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Category: Fiction

Starship: Mutiny by Mike Resnick

I bought this book from Audible and listened to it using the Audible iPhone app.

The Starship collection of novels are Mike Resick’s go at military science fiction, it is along the lines of Honor Harrington.

This book did not blow me away, it held my attention, but I am a big fan of Mike Resnick and I felt a little let down by this book. It doesn’t have the sense of humor or suspense that I enjoy so much from him and I found much of the story to be obvious and uninspired.

But… there is a reason to read this book, so that you can move on to the second book in the series Starship: Pirate which a solid work of fiction and brings in a little more of Resnick’s sense of humor.

From the publisher:

The date is 1966 of the Galactic Era, almost three thousand years from now, and the Republic, created by the human race – but not yet dominated by it – finds itself in an all-out war.

They stand against the Teroni Federation, an alliance of races that resent Man’s growing military and economic power. The main battles are taking place in the Spiral Arm and toward the Core. But far out on the Rim, the Theodore Roosevelt is one of three ships charged with protecting the Phoenix Cluster – a group of 73 inhabited worlds.

Old, battered, some of its weapon systems outmoded, the Teddy R. is a ship that would have been decommissioned years ago if weren’t for the war. Its crew is composed of retreads, discipline cases, and a few raw recruits. But a new officer has been transferred to the Teddy R. His name is Wilson Cole, and he comes with a reputation for heroics and disobedience. Will the galaxy ever be the same?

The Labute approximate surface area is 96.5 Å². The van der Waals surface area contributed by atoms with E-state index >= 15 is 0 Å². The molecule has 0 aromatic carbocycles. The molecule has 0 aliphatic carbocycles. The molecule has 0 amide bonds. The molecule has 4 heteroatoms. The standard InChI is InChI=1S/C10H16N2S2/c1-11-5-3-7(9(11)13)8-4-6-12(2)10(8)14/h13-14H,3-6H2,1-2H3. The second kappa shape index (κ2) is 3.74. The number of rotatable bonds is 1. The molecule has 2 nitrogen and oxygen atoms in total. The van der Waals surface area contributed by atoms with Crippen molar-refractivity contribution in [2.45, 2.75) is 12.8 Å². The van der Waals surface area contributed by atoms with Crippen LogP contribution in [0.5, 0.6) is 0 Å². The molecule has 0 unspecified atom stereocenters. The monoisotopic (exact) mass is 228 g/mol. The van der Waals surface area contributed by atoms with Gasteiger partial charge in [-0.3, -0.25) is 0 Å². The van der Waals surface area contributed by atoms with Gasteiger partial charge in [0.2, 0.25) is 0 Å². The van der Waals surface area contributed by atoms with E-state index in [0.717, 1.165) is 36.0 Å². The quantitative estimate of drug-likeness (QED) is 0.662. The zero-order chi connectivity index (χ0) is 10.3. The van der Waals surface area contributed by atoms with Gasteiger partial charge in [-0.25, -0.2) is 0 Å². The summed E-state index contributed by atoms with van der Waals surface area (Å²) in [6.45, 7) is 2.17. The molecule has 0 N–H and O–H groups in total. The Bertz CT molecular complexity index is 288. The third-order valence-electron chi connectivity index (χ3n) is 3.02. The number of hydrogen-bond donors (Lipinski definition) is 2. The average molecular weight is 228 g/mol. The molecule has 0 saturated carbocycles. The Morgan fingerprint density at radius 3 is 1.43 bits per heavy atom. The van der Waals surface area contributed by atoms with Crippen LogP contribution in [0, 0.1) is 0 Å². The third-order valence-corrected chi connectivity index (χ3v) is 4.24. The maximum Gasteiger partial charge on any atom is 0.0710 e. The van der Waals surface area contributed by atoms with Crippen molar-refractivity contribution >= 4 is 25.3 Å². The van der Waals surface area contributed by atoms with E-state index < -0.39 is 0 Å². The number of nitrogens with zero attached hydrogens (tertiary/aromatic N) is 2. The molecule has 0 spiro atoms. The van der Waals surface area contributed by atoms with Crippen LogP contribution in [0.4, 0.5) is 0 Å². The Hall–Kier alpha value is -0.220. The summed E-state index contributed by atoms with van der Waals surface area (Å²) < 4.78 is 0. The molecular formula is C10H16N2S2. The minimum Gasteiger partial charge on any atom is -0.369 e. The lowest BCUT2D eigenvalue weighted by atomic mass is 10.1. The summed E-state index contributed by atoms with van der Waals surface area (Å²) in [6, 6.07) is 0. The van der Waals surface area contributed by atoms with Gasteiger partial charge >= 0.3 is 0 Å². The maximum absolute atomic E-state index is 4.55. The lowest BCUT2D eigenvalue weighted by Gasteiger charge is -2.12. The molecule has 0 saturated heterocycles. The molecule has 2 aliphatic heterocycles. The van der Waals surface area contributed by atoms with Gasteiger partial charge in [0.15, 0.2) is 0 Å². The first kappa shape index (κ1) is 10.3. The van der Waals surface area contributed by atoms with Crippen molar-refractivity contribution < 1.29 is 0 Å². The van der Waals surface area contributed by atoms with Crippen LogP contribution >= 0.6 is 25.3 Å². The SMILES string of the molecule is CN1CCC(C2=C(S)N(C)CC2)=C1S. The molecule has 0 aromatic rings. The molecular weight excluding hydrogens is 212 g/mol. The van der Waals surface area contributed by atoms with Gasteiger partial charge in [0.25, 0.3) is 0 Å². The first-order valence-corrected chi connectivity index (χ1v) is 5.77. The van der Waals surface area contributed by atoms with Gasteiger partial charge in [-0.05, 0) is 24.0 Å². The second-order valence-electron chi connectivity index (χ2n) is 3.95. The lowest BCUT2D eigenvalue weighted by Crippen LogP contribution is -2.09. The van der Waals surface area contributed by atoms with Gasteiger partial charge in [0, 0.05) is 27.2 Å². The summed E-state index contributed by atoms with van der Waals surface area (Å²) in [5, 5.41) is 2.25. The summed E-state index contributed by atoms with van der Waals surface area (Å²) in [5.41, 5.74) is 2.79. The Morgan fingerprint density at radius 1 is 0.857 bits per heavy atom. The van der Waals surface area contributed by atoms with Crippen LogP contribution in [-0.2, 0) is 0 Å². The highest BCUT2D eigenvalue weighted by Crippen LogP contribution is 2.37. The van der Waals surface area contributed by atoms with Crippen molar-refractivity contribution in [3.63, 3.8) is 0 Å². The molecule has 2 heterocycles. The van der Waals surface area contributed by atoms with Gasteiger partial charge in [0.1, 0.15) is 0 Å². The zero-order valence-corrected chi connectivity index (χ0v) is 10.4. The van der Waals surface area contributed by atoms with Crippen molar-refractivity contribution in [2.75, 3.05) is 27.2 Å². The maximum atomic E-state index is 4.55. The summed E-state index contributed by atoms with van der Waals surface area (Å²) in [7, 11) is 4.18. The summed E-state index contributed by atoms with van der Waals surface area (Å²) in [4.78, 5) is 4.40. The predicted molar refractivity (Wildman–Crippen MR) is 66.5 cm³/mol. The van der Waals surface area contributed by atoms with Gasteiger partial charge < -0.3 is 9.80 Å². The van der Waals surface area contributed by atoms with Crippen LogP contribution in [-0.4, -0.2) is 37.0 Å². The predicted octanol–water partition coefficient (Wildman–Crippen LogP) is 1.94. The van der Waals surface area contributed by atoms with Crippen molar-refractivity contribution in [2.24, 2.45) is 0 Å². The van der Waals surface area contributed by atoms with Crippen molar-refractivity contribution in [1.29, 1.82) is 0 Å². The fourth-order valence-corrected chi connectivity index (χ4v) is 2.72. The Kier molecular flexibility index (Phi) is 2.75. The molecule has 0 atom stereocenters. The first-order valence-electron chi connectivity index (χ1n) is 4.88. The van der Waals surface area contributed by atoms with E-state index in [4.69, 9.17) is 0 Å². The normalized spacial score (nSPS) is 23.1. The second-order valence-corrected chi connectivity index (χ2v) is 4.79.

BONUS AUDIO: Includes an exclusive introduction by author Mike Resnick.
©2005 by Mike Resnick; (P)2008 Audible, Inc.

I rate this book a 5 out of 10 and recommend you read it for the background of Starship: Pirate.


The Windup Girl by Paolo Bacigalupi

I bought this book from Audible.

The world that Paolo Bacigalupi has created is a fantastical one, capturing the world in the midst of great change. In it we are shown how even though everything is changing culture does not change as fast as the world around it.

Jonathan Davis does an amazing job narrating this story; I am totally blown away by his performance. He fills the characters with so much life, making them each a vivid character with their own desires and fears. His ability to create a palpable difference between the different Asian cultures is fantastic.

I really enjoyed the science fiction aspects of this story, the new words, the blending of different languages, new creatures, and most of all interaction between the different characters. Every character expresses their desires and fears as the story moves along at a perfect pace, almost all of the characters are both hero and villain, living in some shade of gray. Good stuff.

There are some very brutal scenes in this book where I feel the author went WAY overboard, to the point that I almost stopped listening and deleted the book, but instead I turned the player up to 3x speed and got past them, it was worth it (but I think it would be a better story leaving some things to the imagination instead of spelling them out in horrifying detail.)

From the publisher:

Anderson Lake is a company man, AgriGen’s Calorie Man in Thailand. Under cover as a factory manager, Anderson combs Bangkok’s street markets in search of foodstuffs thought to be extinct, hoping to reap the bounty of history’s lost calories.

There, he encounters Emiko…Emiko is the Windup Girl, a strange and beautiful creature. One of the New People, Emiko is not human; instead, she is an engineered being, creche-grown and programmed to satisfy the decadent whims of a Kyoto businessman, but now abandoned to the streets of Bangkok. Regarded as soulless beings by some, devils by others, New People are slaves, soldiers, and toys of the rich in a chilling near future in which calorie companies rule the world, the oil age has passed, and the side effects of bio-engineered plagues run rampant across the globe.